Hundreds of local gun advocates rallied in Huntington on Saturday to uphold their right to bear arms, with many saying new and proposed gun laws will not stop another tragedy, like the killings in Newtown.
Upward of 200 people, including children, gathered at the busy intersection for the event called "We Will Not Comply," organized by the Brightwaters-based Conservative Society for Action, one of many similar events held nationwide Saturday as part of what was dubbed the first national Gun Appreciation Day. The rallies were held days after President Barack Obama and Gov. Andrew M. Cuomo unveiled a raft of gun-control proposals and policies.
In Huntington, many who took part in the three-hour rally worried about the erosion of their rights and warned that it could diminish other constitutional protections.
Robert Burton, 36, of Plainview, said he brought his three sons to the event because he is an outdoorsman, concerned that new laws might bar him from enjoying hobbies such as hunting with his children.
Burton said having background checks on gun sales and transfers could help keep guns out of the hands of criminals.
Given what happened in Newtown, Conn., last month, when a gunman killed 20 children and six adults at a school, he said he supports having a trained and armed security guard, such as a retired police officer, in his sons' schools.
"I do believe that we should have security in our schools," he said.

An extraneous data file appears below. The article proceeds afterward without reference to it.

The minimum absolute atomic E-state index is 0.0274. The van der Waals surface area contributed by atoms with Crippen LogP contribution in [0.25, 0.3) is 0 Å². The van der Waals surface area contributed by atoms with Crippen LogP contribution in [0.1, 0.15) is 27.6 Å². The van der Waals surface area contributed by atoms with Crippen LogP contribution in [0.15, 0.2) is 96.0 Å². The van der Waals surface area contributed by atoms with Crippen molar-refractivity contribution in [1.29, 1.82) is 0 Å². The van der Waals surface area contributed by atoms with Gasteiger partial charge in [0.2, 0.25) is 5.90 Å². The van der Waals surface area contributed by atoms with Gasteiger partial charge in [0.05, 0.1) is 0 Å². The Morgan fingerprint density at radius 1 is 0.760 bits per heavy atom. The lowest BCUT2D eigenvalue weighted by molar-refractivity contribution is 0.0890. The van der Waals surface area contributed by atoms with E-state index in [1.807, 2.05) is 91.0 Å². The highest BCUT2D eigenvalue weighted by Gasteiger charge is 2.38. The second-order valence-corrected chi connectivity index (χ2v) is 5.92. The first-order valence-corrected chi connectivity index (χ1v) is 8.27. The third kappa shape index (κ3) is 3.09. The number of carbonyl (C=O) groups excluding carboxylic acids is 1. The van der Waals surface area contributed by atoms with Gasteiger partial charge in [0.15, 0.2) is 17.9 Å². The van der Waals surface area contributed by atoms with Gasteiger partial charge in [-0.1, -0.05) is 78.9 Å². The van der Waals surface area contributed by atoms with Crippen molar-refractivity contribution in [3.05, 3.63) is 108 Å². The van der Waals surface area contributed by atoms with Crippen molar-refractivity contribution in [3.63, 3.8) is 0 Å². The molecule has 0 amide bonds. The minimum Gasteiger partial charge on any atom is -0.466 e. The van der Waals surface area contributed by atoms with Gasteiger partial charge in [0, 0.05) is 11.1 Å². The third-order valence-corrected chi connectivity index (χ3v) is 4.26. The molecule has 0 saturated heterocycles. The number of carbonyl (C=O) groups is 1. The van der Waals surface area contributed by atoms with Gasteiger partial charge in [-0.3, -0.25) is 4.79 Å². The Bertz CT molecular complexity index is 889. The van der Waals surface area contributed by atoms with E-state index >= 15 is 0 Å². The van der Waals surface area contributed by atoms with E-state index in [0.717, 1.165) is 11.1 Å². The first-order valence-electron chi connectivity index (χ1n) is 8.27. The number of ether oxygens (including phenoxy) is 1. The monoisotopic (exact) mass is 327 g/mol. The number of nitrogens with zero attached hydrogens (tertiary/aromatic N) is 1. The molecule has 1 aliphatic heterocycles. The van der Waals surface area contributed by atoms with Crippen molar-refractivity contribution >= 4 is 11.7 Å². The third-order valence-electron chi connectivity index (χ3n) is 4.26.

Many of Saturday's participants vocally opposed and held signs against the new state gun laws, especially the restriction of ammunition magazines to seven bullets from the national standard of 10.
"When you take away bullets from a legal citizen who hasn't broken any laws, you put them and their family in jeopardy," said Art DiScala of the Conservative Society for Action.
DiScala, like several others there, said the new laws and restrictions will not prevent another Newtown. "You can't stop crazy . . . crazy will win in the long run and the best you can do is defend," he said.
Others said the country's mental health system needs change.
"What happened in Connecticut was appalling to us," Angela Patelli of Melville said, holding a sign her granddaughter had made for her. "If that principal was carrying a gun, it would have stopped him in his tracks.
"I am concerned about grandchildren's and children's liberties in the future," she said. "We're not anti-government, we're pro-freedom."